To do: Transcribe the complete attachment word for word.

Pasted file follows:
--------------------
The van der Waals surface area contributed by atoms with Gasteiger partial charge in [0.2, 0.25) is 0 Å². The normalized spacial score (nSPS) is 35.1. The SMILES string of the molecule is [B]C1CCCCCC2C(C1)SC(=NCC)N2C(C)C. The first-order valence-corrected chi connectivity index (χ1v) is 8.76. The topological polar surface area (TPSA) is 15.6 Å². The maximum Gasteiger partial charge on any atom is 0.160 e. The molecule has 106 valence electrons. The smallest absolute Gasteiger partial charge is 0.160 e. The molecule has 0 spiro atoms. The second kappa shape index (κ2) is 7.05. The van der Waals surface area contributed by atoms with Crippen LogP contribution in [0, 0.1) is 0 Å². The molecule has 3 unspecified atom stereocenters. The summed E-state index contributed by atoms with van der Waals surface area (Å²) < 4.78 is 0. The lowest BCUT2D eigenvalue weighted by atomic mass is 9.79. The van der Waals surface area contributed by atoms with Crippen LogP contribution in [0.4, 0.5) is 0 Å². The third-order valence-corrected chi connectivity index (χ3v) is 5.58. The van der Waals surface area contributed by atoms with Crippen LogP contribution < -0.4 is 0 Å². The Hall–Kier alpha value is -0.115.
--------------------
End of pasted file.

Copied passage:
The van der Waals surface area contributed by atoms with Gasteiger partial charge in [0.2, 0.25) is 0 Å². The normalized spacial score (nSPS) is 35.1. The SMILES string of the molecule is [B]C1CCCCCC2C(C1)SC(=NCC)N2C(C)C. The first-order valence-corrected chi connectivity index (χ1v) is 8.76. The topological polar surface area (TPSA) is 15.6 Å². The maximum Gasteiger partial charge on any atom is 0.160 e. The molecule has 106 valence electrons. The smallest absolute Gasteiger partial charge is 0.160 e. The molecule has 0 spiro atoms. The second kappa shape index (κ2) is 7.05. The van der Waals surface area contributed by atoms with Crippen LogP contribution in [0, 0.1) is 0 Å². The molecule has 3 unspecified atom stereocenters. The summed E-state index contributed by atoms with van der Waals surface area (Å²) < 4.78 is 0. The lowest BCUT2D eigenvalue weighted by atomic mass is 9.79. The van der Waals surface area contributed by atoms with Crippen LogP contribution in [0.4, 0.5) is 0 Å². The third-order valence-corrected chi connectivity index (χ3v) is 5.58. The van der Waals surface area contributed by atoms with Crippen LogP contribution < -0.4 is 0 Å². The Hall–Kier alpha value is -0.115.